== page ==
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Olmert Says Israel's Survival Depends on Two-State Solution

Israeli Prime Minister Ehud Olmert says Israel's long-term survival could be threatened if negotiations with the Palestinians fail to achieve a two-state solution.

Mr. Olmert told Israel's Haaretz newspaper that if the two-state solution collapses, Israel will face a struggle for equal voting rights for all, including the Palestinians. Mr. Olmert said as soon as that happens, in his words, "the state of Israel is finished."

Israel worries that Palestinians could eventually outnumber Jews if Israel continues to control all the territory it captured during the 1967 Middle East war.

The interview was published Thursday a day after Mr. Olmert met with Palestinian President Mahmoud Abbas and U.S. President George Bush in Washington to resume the first formal peace talks in seven years.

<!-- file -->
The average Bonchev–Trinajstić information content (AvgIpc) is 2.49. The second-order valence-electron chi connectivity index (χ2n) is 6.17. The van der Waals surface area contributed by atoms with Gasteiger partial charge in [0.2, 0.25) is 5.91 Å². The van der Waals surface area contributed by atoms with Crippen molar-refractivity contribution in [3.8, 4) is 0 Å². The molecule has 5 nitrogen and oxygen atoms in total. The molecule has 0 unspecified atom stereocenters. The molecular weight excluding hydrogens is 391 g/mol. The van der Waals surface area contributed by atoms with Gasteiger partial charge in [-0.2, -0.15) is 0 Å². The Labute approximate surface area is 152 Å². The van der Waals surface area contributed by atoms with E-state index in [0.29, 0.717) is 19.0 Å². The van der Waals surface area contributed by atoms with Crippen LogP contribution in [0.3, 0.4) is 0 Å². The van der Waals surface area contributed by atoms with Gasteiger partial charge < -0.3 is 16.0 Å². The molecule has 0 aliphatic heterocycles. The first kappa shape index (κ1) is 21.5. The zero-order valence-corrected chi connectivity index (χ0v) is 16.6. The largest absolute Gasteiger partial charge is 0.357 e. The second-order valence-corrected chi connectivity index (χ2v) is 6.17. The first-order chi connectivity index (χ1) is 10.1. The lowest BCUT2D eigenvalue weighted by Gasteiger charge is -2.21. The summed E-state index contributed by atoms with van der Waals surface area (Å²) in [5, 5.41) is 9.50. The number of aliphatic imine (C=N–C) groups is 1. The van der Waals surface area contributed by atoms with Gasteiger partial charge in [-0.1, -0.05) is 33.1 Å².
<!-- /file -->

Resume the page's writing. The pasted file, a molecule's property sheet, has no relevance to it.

Mr. Bush said the U.S. will be actively engaged in the peace process between Israeli and Palestinian leaders, who pledged at a Mideast conference in Annapolis, Maryland Tuesday to try to reach a two-state settlement by the end of 2008.

Also on Wednesday, U.S. Secretary of State Condoleezza Rice announced that retired U.S. Marine Corps General and former supreme commander of NATO forces, James Jones, will serve as the U.S. special envoy focusing on Palestinian and Israeli security issues.

Rice said Jones will design and implement a plan for U.S. security assistance to the Palestinian Authority.

U.S. National Security Advisor Stephen Hadley said peace negotiations must succeed. Failure, he said, would appear to vindicate terrorists.

Some information for this report was provided by Reuters.